The Hilton Head Effect


Moving into Hilton Head

Moving into our new home on Hilton Head Island.

Since my last post about preparing to move, a flurry of activity has overtaken my life, and my brain is still steamy about the whole thing. I look back at the horrific amount of work it is to leave one household and move into another,  wondering anew at the wisdom in it. Different house, different place, incredibly poorer.

Why don’t I ever remember the overwhelming expense of this whole exercise? The daunting and ridiculous effort?

Was it a good decision to move?

It’s an investment, my brain insists. An investment. You plan to live here the rest of your days on the earth, remember? It’s where you want to be. So plow that money into this house and this community and remember you only have so many days left. Make the most of them.

Okay, I tell my brain, huffing out my exasperation, thanking God for the strength and persistence He gave me to plan, pack, move and unpack, organize, re-orient, realign, settle in.

Mostly, my new house is orderly, my pictures are in place, the new furniture I had to HH House picbuy is situated. (Of course the old furniture simply would not fit into the beachy mood of Hilton Head Island.)

My house may be orderly now, but my emotions are all over the place. Change is hard. And the older I get, the longer it takes me to change

God has given me little winks of encouragement along the way:

Me and Dorothea Benton Frank at B&N in Hilton Head!

Me and Dorothea Benton Frank at B&N in Hilton Head!

a spontaneous signing event where I met an acclaimed Lowcountry author of women’s fiction that recommended me to her publisher, good friends that had already planned to be here on vacation, and provided our first “beach company,” friendly neighbors that have already had us over for drinks and conversation.

Friendly neighbors! We almost fainted!

Friendly neighbors! We almost fainted!

It is notable that in five years on the mid-Atlantic coast in the Baltimore area, exactly two families invited us over for anything, and believe me when I say that my husband and I are friendly people. We still shake our heads about that. People are different up north, and we are ecstatic to be southerners again, where the livin’ is easy, the tea is sweet, and the people are incredibly welcoming.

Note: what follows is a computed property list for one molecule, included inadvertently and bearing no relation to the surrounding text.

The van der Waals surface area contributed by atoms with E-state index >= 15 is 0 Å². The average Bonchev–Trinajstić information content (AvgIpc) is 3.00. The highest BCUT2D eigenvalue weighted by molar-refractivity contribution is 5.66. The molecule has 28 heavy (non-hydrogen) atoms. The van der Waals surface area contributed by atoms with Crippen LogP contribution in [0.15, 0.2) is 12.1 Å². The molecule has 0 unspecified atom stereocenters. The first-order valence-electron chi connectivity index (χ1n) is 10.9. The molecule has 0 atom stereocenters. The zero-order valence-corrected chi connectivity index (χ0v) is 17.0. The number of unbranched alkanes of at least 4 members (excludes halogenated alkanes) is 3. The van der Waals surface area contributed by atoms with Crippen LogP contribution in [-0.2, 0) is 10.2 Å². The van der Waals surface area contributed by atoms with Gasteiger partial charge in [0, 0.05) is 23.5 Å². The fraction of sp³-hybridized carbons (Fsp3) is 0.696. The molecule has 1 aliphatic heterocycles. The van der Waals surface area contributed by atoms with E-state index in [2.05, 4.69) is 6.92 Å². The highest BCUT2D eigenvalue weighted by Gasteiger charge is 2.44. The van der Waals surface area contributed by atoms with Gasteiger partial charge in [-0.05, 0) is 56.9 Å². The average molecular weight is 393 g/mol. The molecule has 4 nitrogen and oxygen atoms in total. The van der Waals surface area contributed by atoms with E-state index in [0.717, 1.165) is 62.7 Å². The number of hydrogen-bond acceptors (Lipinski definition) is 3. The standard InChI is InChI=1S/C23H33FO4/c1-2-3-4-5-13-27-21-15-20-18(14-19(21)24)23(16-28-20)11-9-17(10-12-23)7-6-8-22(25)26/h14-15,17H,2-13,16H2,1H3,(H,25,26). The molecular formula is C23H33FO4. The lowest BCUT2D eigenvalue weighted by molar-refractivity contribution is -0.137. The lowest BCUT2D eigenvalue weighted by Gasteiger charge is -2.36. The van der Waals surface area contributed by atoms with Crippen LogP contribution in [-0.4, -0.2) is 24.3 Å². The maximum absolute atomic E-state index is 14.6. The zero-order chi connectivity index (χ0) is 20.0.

Especially the men.

Kerry13Let me say a little something about southern  men – a fact I’d  forgotten, and one I have come to appreciate in an entirely new way. Southern men know how to appreciate women.

Southern (either by birth or by transplant) men do not care about ‘political correctness’ or ‘feminism’ or whether it is offensive to open the door for a woman, they just hang their appreciation for the gentler gender out there for the whole world to see. I, for one, am quickly getting my  groove back – that groove women take for granted in the south – where men automatically compliment because it’s their job;  call us ‘honey’ or ‘sweetie’, tell us we smell good and look good, and it is taken with a grain of salt, all in a good southern woman’s days’ work, the fruit of our labor, our right as women.

We women like those things, we do, and that is all there is to it. It makes us hold our heads up a little higher, push our shoulders back, and walk tall with a sway in our hips. It puts us in touch with how it was meant to be. It used to be called ‘chivalry’ and it’s alive and kickin’ in Hilton Head, thank God.

In Baltimore, perfume was viewed as the devil, and if women wore some, they were called out on it. People could be (horrors) allergic! Very few men attempted to open a door for a woman, because they could get slugged or vilified. I was careful  to thank the few men that opened a door for me. Compliments were non-existent, as it might get a guy  a lawsuit for harassment. After a couple of years of this, I began to feel invisible and decidedly gender-neutral. (Husbands don’t count, they have to do this stuff or live with an irritable wife.)

I want to thank you publicly, southern men, for the lovely compliments, the opening of doors, the preferential treatment in putting us at the front of the line in the grocery store, and helping us to the car with heavy sacks of things. The warmth of southern hospitality is thawing my brittle-cold bones.

Jim in Hilton Head

My husband. Happier. Tanner, too.

I struggle with missing my old house and my precious daughters who lived close by, and missing LifePoint Church in Maryland. But it’s been almost four weeks, and my new house is feeling more homey, we’ve found a great church on the island, and my husband is getting his groove back too, due to the laid-back lifestyle, less crazy traffic, and people that actually take the time to help. We still stare at each other in wonder when someone (a perfect stranger) takes five or ten minutes to give us directions and information instead of blowing us off with a rude stare.

Hilton Head


Hilton Head Island, for better or worse, my husband and I take you  (God willing) as our final destination and happy place, and pledge our faithful love and devotion, at least, um, until we die and are transported to Heaven, which we fully expect to look (at least a little bit), like you.

(And hooray for southern men.)




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